With sympathetic characters exploring a topic of near-universal interest, plus a cozy and colorful art style, this book will appeal to fans of realistic fiction and school stories. Hand it to older readers of Raina Telgemeier, Victoria Jamieson, and Shannon Hale’s graphic novels, especially if they are open to an art style with more of a manga feel.
The Love Report Vol. 1 By BeKa Art by Maya Hippo Park (an imprint of Astra Books for Young Readers), 2023 ISBN: 9781662640407
Publisher Age Rating: 10 and up
NFNT Age Recommendation: Teen (13-16), Tween (10-13) Creator Representation: French, Italian Character Representation: Assumed Black
Reimagining a classic manga and anime series that introduces a fresh storyline yet paying homage and preserving the spirit of the original can be a daunting feat, yet Jérôme Alquié successfully achieves this vision in Space Pirate Captain Harlock. He adapts basic source material from Leiji Matsumoto’s rendition of the iconically eye patched, skull and bones emblazoned cape donning pirate, sailing across space with a ragtag crew of misfits en route to save the earth from an unidentified global threat.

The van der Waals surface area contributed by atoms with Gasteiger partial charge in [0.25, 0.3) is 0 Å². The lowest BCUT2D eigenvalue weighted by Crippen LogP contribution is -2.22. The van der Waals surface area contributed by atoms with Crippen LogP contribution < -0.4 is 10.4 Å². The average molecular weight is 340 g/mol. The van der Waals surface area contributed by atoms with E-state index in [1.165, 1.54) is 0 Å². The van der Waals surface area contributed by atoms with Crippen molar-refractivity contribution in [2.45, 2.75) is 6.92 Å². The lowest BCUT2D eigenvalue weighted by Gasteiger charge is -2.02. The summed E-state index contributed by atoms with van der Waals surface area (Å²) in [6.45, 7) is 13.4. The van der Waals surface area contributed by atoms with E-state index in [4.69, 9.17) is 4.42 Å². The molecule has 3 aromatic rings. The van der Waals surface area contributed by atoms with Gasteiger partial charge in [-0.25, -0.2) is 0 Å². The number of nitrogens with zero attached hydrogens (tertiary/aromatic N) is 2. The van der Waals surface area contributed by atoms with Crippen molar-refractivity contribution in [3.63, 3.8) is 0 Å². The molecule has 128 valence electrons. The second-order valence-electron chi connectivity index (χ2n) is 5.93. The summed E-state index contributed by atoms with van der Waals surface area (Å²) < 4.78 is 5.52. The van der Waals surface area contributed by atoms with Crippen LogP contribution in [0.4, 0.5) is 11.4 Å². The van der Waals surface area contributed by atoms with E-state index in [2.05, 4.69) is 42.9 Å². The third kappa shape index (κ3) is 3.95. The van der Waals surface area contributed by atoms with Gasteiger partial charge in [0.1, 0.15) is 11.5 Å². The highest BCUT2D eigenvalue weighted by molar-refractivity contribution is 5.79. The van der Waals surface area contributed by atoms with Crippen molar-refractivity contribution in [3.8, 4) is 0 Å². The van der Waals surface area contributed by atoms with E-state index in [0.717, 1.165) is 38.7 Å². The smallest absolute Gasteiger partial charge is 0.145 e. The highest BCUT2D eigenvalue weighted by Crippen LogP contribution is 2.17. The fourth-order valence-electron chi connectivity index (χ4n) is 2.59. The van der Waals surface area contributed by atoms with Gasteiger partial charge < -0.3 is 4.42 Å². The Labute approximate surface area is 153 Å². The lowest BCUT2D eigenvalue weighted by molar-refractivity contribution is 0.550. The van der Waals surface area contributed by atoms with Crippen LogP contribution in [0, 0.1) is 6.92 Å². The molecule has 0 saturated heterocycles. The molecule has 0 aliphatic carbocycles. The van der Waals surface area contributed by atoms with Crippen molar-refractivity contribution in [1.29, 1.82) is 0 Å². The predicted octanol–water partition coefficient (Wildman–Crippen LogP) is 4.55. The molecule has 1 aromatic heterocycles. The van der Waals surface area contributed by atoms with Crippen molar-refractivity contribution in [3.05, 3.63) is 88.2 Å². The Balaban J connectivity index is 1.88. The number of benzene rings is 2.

The story is set in 2977, paralleling the original series. A wave of unexplained snowstorms ravage the earth, throwing the climate off balance. Teams of scientists launch research expeditions to uncover the mystery behind these phenomenally violent blizzards. Clues lead to the discovery of a mausoleum buried beneath the icy depths of the arctic regions. As the mystery deepens, a trio of mutant sisters appear, somehow collectively connected to unique elemental forces of nature like fire and ice. They have engineered a masterplan to undermine the stronghold of the Mazon—an ancient race of female aliens hibernating upon the earth for millennia.